Recounting her struggles around food growing up, Dawn Lerman, author of the New York Times Well Blog series, tells it like it was in her family. Pathos. Humor. Fear. She takes them all on in her new book, My Fat Dad: A Memoir of Food, Love, and Family, with Recipes. The introduction, titled “Always Hungry,” opens this way:
“As far back as I can remember, there was an invisible wall that separated me from my dad, a distance that I could never completely penetrate. His closest relationship was with the bathroom scale–his first stop every morning and his last stop every evening. It controlled his moods, our days, what we were going to eat, and basically ruled our family life.”
And when you learn that her give-or-take-350-pound dad was a brilliant copywriter from the “Mad Men” era of advertising at giant agencies, first in Chicago and then in New York—and both her parents traveled a lot—the scene is set. Her stories of loneliness and hunger for love intermingle with those of good friendships and lots of opportunities to feel successful. Though both her mother and father are absent for much of her life, she finds reasons for loving them anyway. And that’s the key to a good memoir—distance from the suffering and a new perspective on the painful truths in one’s life.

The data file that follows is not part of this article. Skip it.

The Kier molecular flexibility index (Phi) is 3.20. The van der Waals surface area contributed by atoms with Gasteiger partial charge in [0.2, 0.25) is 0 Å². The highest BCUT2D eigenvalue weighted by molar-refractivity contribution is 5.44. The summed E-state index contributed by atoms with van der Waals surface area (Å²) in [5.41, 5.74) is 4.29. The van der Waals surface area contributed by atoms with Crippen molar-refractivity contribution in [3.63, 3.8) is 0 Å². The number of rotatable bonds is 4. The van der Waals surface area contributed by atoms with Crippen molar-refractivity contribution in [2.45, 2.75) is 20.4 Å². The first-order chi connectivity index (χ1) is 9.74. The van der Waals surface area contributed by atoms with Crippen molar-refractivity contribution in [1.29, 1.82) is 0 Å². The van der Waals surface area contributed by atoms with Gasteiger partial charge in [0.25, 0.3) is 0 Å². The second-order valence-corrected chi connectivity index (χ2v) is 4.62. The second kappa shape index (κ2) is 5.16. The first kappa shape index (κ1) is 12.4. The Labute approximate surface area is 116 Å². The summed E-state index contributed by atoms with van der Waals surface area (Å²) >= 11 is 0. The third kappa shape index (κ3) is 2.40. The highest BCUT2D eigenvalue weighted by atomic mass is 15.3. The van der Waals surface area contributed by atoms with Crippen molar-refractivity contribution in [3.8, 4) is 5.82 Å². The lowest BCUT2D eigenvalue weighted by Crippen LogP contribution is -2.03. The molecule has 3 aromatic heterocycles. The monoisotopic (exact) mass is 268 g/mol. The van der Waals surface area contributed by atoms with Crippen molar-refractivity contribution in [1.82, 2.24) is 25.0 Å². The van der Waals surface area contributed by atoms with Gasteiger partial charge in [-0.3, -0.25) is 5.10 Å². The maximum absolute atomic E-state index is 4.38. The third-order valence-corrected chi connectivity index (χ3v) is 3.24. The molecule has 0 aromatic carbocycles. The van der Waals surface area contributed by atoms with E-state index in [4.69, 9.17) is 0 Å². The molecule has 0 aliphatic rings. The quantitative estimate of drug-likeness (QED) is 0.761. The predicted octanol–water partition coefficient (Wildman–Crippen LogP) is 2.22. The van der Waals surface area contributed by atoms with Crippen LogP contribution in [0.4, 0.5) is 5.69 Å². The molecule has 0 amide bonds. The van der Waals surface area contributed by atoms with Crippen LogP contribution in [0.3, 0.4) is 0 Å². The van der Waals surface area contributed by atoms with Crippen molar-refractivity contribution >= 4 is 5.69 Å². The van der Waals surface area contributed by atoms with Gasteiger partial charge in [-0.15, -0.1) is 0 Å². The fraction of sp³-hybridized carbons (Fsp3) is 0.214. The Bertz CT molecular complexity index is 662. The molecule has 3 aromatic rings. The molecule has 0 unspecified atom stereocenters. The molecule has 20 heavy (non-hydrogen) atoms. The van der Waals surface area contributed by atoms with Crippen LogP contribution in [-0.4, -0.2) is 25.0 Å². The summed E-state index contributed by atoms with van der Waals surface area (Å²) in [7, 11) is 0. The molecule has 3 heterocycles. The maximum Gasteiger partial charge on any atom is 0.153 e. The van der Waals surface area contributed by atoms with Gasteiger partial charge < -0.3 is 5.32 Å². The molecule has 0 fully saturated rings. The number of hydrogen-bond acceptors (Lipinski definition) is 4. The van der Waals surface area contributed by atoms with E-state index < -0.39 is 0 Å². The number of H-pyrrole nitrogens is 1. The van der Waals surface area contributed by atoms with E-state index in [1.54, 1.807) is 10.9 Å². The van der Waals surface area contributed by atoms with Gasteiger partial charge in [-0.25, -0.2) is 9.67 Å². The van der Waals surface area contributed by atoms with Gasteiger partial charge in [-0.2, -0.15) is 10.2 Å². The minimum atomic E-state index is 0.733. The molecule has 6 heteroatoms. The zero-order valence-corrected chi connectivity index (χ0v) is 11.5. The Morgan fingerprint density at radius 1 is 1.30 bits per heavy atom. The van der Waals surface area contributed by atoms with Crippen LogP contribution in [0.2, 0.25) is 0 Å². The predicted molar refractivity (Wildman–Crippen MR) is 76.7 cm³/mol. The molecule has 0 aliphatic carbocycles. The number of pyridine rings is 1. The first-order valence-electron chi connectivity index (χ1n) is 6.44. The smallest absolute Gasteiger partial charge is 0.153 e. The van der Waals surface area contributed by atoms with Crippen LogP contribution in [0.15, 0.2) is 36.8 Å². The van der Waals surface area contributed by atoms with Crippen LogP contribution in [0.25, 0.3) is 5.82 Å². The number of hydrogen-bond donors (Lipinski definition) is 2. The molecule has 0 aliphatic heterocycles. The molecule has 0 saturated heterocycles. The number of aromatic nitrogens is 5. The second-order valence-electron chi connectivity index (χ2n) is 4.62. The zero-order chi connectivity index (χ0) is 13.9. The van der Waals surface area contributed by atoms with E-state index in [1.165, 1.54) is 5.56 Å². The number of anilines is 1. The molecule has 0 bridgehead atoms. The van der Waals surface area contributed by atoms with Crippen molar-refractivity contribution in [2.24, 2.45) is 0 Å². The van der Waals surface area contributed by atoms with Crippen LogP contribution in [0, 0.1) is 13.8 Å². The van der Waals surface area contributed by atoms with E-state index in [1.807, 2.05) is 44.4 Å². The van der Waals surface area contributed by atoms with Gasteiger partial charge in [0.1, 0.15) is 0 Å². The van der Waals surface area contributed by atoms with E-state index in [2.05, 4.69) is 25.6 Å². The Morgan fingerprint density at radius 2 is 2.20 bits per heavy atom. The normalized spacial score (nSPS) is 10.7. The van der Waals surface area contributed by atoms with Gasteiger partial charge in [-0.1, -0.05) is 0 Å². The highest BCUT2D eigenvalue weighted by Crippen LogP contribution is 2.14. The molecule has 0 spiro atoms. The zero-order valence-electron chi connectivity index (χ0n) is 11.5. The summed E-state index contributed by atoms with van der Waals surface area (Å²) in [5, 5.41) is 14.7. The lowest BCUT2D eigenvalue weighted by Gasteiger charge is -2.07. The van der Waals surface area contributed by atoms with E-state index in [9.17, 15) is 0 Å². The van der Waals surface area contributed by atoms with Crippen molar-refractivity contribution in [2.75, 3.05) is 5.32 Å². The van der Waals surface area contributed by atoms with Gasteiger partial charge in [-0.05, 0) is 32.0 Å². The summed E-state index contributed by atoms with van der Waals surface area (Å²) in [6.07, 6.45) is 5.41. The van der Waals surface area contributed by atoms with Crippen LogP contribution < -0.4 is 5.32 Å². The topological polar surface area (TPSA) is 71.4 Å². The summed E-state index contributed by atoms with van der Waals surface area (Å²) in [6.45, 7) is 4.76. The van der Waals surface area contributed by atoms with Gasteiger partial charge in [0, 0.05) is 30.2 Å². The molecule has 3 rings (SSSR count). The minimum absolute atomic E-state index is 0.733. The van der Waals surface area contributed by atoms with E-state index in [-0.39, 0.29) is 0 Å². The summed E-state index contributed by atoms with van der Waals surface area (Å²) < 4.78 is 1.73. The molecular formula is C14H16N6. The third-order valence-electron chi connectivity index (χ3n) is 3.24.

The writing is clear and conversational. And when you get to the recipes, many from her Jewish grandmas, you might find yourself, as I did, turning down a lot of those page corners and hear yourself thinking, “Oh, that sounds good!” or “I need to make this right now for breakfast/lunch/dinner/dessert/snack.”
If you love cooking good food, if you had a rough childhood, if you like good writing and dramatic stories, these are all good reasons to read My Fat Dad (on Amazon in paperback or ebook).